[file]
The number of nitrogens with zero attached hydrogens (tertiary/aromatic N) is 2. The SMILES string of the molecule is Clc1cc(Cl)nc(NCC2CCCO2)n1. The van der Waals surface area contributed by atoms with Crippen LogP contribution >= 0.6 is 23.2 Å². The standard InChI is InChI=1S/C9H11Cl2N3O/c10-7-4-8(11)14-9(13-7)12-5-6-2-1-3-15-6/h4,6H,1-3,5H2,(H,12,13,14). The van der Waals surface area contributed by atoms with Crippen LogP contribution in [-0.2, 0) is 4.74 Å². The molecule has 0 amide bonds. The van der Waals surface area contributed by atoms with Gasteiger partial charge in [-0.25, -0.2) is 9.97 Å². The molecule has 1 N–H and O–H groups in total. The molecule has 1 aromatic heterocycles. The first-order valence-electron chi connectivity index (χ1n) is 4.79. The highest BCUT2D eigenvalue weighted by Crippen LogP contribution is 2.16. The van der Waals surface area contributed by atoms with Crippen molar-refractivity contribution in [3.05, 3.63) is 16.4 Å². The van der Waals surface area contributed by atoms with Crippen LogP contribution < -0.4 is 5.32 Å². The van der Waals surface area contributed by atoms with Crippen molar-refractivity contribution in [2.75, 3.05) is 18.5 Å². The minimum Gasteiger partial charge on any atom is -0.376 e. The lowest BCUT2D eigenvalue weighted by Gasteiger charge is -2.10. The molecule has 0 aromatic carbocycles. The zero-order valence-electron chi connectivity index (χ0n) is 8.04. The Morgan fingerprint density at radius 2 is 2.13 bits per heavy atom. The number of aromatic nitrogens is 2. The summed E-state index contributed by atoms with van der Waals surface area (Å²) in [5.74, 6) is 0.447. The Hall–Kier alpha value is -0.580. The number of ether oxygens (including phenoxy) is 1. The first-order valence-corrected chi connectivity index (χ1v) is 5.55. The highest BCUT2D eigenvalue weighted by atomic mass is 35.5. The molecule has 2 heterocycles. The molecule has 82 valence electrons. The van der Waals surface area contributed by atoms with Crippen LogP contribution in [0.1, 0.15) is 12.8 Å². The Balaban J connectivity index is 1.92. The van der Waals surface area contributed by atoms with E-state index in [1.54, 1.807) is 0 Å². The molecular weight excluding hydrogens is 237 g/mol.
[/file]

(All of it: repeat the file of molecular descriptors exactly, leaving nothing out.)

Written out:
The number of nitrogens with zero attached hydrogens (tertiary/aromatic N) is 2. The SMILES string of the molecule is Clc1cc(Cl)nc(NCC2CCCO2)n1. The van der Waals surface area contributed by atoms with Crippen LogP contribution >= 0.6 is 23.2 Å². The standard InChI is InChI=1S/C9H11Cl2N3O/c10-7-4-8(11)14-9(13-7)12-5-6-2-1-3-15-6/h4,6H,1-3,5H2,(H,12,13,14). The van der Waals surface area contributed by atoms with Crippen LogP contribution in [-0.2, 0) is 4.74 Å². The molecule has 0 amide bonds. The van der Waals surface area contributed by atoms with Gasteiger partial charge in [-0.25, -0.2) is 9.97 Å². The molecule has 1 N–H and O–H groups in total. The molecule has 1 aromatic heterocycles. The first-order valence-electron chi connectivity index (χ1n) is 4.79. The highest BCUT2D eigenvalue weighted by Crippen LogP contribution is 2.16. The van der Waals surface area contributed by atoms with Crippen molar-refractivity contribution in [3.05, 3.63) is 16.4 Å². The van der Waals surface area contributed by atoms with Crippen LogP contribution < -0.4 is 5.32 Å². The van der Waals surface area contributed by atoms with Crippen molar-refractivity contribution in [2.75, 3.05) is 18.5 Å². The minimum Gasteiger partial charge on any atom is -0.376 e. The lowest BCUT2D eigenvalue weighted by Gasteiger charge is -2.10. The molecule has 0 aromatic carbocycles. The zero-order valence-electron chi connectivity index (χ0n) is 8.04. The Morgan fingerprint density at radius 2 is 2.13 bits per heavy atom. The number of aromatic nitrogens is 2. The summed E-state index contributed by atoms with van der Waals surface area (Å²) in [5.74, 6) is 0.447. The Hall–Kier alpha value is -0.580. The number of ether oxygens (including phenoxy) is 1. The first-order valence-corrected chi connectivity index (χ1v) is 5.55. The highest BCUT2D eigenvalue weighted by atomic mass is 35.5. The molecule has 2 heterocycles. The molecule has 82 valence electrons. The van der Waals surface area contributed by atoms with Crippen LogP contribution in [0.1, 0.15) is 12.8 Å². The Balaban J connectivity index is 1.92. The van der Waals surface area contributed by atoms with E-state index in [1.54, 1.807) is 0 Å². The molecular weight excluding hydrogens is 237 g/mol.